Sorry it has been a while, I always mean to keep this blog updated but I feel the things I should be talking about have to be more important than me, something that can make an impact or highlight key issues or an experience that has helped me grow that can in turn help someone else grow.
With Covid-19 taking over the world there has been also other extremely important social movements that have come to the forefront of people’s mind and ultimately when it comes to 2020, I think some people will come out on the right side of history and others well…
On Wednesday 26 May, I arranged to meet my friend Tara who runs a company called Opal Arts and Edutainment that celebrates black excellence across the Midlands. Tara contacted me because she was working on a project and she know that my maternal grandfather was an activist for the rights of people of colour in the 60’s and 70’s and had connections with various people and organisations. We have also inherited a lot of newspaper cuttings and documents related to his journey and fight to end racism and demand equality.
As the momentum of Black Lives Matter started to pick up during the days after this meeting, the fire in me had already been ignited after reading through my grandfather’s literature and I contacted Tara to see if we can organise a vigil in Leicester to stand in solidarity with the black communities across the world but to also demand justice and change so no more lives are lost especially because of the colour of their skin.
The was held on Monday 8 June at Victoria Park, Leicester the event itself had an amazing turn out we hear rumours of 500-1000 people, all taking the knee to request justice. I was incredibly nervous speaking on the day but I felt it was important for me to highlight that my grandad was fighting this battle 51 years ago and I was really sad to be standing there 51 years later demanding the same changes.
My speech from the day:
“Hello and Salams
Peace and blessings to you all
In the name of God the most-high
Prophet Muhammad peace and blessings upon him addressed the nation in his final sermon and included:
“No white man is better than a black man and no black man is better than a white man – except those who are righteous”
I want to say thank you to everyone for joining us today for this vigil and say a special thank you to Tara for helping me organise today.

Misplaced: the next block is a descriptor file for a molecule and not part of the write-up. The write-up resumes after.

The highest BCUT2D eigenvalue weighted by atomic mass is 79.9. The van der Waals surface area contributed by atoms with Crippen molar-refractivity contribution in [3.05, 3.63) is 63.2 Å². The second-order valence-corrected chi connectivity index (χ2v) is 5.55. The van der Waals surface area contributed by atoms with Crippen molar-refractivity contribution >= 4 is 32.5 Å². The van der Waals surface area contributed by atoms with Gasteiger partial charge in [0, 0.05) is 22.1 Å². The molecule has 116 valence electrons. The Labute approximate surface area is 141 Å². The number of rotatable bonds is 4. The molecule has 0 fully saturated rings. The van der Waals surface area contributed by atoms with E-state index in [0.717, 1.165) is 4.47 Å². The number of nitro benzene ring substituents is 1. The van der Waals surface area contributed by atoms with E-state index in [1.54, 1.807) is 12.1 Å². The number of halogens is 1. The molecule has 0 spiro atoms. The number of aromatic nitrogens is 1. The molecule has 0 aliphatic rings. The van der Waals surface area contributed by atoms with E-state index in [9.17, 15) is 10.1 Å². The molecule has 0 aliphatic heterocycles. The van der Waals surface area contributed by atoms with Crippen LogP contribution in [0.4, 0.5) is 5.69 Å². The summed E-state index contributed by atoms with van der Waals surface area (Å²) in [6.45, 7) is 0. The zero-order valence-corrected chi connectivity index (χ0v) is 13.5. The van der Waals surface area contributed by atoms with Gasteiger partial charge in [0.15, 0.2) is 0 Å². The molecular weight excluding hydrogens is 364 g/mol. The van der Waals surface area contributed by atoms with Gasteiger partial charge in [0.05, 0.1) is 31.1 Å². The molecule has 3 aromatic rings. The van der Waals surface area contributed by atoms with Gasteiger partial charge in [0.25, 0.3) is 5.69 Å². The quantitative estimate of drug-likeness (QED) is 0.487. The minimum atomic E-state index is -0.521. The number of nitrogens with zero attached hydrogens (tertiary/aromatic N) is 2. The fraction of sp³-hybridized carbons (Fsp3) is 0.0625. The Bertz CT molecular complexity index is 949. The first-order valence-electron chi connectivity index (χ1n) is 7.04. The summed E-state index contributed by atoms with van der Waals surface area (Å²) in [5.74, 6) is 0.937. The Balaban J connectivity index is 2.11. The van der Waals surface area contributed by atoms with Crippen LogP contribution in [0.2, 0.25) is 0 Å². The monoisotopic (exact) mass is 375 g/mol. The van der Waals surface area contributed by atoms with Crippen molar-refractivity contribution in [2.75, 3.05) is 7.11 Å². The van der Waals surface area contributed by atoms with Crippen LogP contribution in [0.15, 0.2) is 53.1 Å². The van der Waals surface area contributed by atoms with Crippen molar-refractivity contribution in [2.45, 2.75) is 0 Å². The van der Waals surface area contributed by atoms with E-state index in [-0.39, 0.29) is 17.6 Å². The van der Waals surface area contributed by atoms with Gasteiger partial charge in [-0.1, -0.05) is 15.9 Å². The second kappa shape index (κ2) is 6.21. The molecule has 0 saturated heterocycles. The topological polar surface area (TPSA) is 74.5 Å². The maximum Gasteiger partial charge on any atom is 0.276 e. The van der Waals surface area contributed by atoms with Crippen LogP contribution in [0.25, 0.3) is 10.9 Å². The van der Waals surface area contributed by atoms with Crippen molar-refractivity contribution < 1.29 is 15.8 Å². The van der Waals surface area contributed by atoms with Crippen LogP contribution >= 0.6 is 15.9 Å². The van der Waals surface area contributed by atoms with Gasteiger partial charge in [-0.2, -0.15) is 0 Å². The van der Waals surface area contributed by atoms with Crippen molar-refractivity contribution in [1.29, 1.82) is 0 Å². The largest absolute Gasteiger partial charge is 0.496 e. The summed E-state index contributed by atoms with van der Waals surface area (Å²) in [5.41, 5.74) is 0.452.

I am hearing cries of All Lives Matter not just Black Lives. This sounds amazing in theory and every single one of us here would love to say that we live in a world that really adopts this way of thinking, BUT If all lives truly truly mattered than we would not all be standing here today. All lives won’t matter until black lives matter and we have to make the changes in society to make this happen.
So why did I feel I need to be part of organising this today? Because I am South-Asian right!
Coincidently, myself and Tara met up last week at a social distance of course to go through some of my maternal grandfathers scrap book of newspaper cuttings, these were from the late 60’s and 70’s during his time as the president of The Coloured People’s Union and an activist fighting for the rights of ethnic minorities in the UK. While reading these articles we felt really deflated and started to question if there ever will be change?
Seeing people stand up for Black Lives since has ignited our hope and passion again. We have to work together to make sure that we are the last generation protesting against racism or in another 50 years time our children will be having the same conversation like my grandad did and we are now. Until today racism still exists and we have to fight it! We have to stand together against all oppression!
This is a memorandum that my grandfather wrote in 1969 – 51 years ago! It was an ‘End Racism’ demand that was submitted to the Heads of Commonwealth who were attending the Commonwealth Prime Ministers’ Conference that year, it’s signataries included organisations from
Coloured Peoples’ Union
Black Peoples Alliance
Black Power Leader
Black Panther Leader
United Coloured Peoples’ Association
Indian Workers Association
West Indian Standing Conference
Pakistan Peoples Association
We have to understand in order to fight racism we have to fight it together! We have to draw out our list of End Racism demands and take these to government.
The fight can’t end here. Let’s mobilise and ask for real change. This is not black people vs white people issue, this is a everyone against racism issue.
I pray we can take this time to reflect and think about what each of us can do going forward so people don’t have to suffer or die due to their race anymore.
Quran tells me – stand up for justice even if it’s against yourself – and I am going to strive to do exactly that and I hope you will too.
Thank you for listening and Thank you for joining us today!”
The fight is really not over and since this meeting I have been invited to participate in an advisory group along with other BLM protest organisers. There were three protests in Leicester over the course of that weekend. On Saturday the protest organised by a group called The Black Bloom had nearly 4000 people show, which I am sure is the biggest turn out I have seen for a protest in my city and to think this was in middle of a pandemic. Leicester Against Racism also head a protest on Sunday of the same week. We held our vigil on the Monday.
After the vigil I was introduced to The Race Equality Centre in Leicester’s (TREC) CEO Iris Lightfoote and I decided to see what more I can do to support the black community but also do my part in fighting racial injustice.
Watch this space…